“They’re really high quality”, Hagan-Guirey explains. “I’ve spent a small fortune on these cases but they’re completely worth it. They make the piece.”

Perhaps the most impressive element of the work is that all 13 pieces have been produced using a single sheet of A4 paper. Would it not have been far less stressful to just use A1?

“I like the challenge of trying to do a representation of a building on just a sheet of A4”, declares Hagan-Guirey. “Because I’m quite limited with what I can do with the paper it’s kind of up to the person that’s looking at them to fill in the blanks using their memory of the film to paint the bigger picture. I think that’s why everyone who has seen them in the flesh has turned to me with a big grin on their face, saying ‘this is amazing; I really remember the film and I remember this bit and that bit’; it’s such a compliment that people have that reaction.”

Small though the works may be, it’s immediately evident from the works’ sheer amount of detail that a huge amount of work goes into each one. After watching each film several times (“I’m like a method actor!”), the work begins in earnest with him producing several sketches. From these, Hagan-Guirey produces myriad prototypes, before very deliberately leaving the piece for several weeks. Upon returning to the work he takes a plethora of photographs, which are studied for any changes he feels are required.


13 pieces, each an edition of 13, requires…lots of time and effort. But it doesn’t end there, as Hagan-Guirey explains:

“There are 13 in the series but there are probably 20 altogether. The other seven didn’t quite make the cut. I was going to do the castle from Bram Stoker’s Dracula. I did a model of it and it wasn’t recognisable enough. You only actually see a couple of shots of it in the film. I then went back and started thinking about the classic Dracula, and went back and watched the original Nosferatu. There are several different castles that people associate with Dracula. You could make anything and call it Castle Dracula and people would only really have to take your word for it.”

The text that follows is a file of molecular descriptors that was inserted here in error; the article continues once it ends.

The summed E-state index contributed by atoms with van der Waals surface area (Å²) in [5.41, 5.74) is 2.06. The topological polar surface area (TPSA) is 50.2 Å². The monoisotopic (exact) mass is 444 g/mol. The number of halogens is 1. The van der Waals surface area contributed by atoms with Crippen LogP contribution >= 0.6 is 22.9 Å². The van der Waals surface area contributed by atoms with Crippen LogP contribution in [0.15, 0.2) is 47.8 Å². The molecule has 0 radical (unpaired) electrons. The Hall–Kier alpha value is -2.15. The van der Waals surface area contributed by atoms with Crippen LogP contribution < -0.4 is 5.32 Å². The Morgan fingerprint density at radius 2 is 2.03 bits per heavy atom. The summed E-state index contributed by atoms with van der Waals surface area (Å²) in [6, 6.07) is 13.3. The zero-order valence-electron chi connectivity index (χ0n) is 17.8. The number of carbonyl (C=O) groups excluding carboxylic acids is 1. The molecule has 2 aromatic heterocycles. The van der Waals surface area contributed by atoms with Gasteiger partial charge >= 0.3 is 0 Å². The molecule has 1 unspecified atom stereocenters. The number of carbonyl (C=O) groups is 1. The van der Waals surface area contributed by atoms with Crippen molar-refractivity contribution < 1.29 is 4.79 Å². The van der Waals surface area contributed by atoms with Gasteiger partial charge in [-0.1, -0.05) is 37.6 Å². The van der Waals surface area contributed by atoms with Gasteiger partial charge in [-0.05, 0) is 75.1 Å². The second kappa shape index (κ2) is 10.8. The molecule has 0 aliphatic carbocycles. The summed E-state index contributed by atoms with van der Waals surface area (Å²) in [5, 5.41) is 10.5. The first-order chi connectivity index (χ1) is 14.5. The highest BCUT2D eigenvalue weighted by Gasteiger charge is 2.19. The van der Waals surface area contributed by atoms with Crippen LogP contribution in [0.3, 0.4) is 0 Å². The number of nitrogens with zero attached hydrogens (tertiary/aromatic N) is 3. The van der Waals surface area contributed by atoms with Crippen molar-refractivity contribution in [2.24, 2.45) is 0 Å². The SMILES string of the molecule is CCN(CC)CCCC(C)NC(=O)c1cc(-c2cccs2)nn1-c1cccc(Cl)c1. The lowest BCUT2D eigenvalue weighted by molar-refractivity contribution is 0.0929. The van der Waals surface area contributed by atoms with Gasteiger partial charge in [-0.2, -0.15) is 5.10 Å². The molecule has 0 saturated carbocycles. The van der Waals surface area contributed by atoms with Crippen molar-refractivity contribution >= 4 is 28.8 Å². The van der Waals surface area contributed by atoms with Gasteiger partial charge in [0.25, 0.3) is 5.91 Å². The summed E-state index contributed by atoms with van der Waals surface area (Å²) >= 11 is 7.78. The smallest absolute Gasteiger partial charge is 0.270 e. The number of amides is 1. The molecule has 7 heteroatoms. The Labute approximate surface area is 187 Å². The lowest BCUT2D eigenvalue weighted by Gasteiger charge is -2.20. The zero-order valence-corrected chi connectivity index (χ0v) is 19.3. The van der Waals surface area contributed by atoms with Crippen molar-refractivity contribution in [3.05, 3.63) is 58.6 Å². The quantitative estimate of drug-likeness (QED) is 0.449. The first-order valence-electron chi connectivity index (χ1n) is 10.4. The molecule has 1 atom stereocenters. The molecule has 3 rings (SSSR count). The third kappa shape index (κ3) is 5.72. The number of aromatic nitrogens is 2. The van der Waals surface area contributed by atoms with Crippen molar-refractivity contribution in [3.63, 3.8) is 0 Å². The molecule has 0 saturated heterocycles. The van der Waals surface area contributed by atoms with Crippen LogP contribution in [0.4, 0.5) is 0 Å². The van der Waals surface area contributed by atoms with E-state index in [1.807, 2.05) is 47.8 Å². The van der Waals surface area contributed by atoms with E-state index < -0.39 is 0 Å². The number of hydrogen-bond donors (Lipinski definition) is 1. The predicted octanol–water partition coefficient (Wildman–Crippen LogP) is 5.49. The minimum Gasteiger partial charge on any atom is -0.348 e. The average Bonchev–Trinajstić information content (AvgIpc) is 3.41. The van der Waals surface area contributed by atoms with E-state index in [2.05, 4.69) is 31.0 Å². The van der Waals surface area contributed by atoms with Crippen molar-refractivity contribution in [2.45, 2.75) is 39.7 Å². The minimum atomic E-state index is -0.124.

Castle Dracula was replaced by the aforementioned Don’t Look Now, a piece of which Hagan-Guirey is particularly proud. The research for this particular work was not without its drama, however:

“A friend of mine has two kids, and they’d never seen it before”, remembers Hagan-Guirey, somewhat sheepishly. “I was really excited about watching these two kids shit themselves – but we got halfway through the film and I realised that there’s a really graphic sex scene in it! So I was the one sitting there awkwardly, thinking ‘oh no they’re going to have to see Julie Christie sucking Donald Sutherland’s toes’…that was a horror of a different kind.”

All 13 Horrorgami are on display at Gallery One-And-A-Half (http://www.one-and-a-half.com/) between November 1st and November 14th. You may never look at the humble A4 – or indeed Donald Sutherland’s toes - in the same way again..

The Origins of Horrorgami by Paper Dandy from The Headquarters on Vimeo.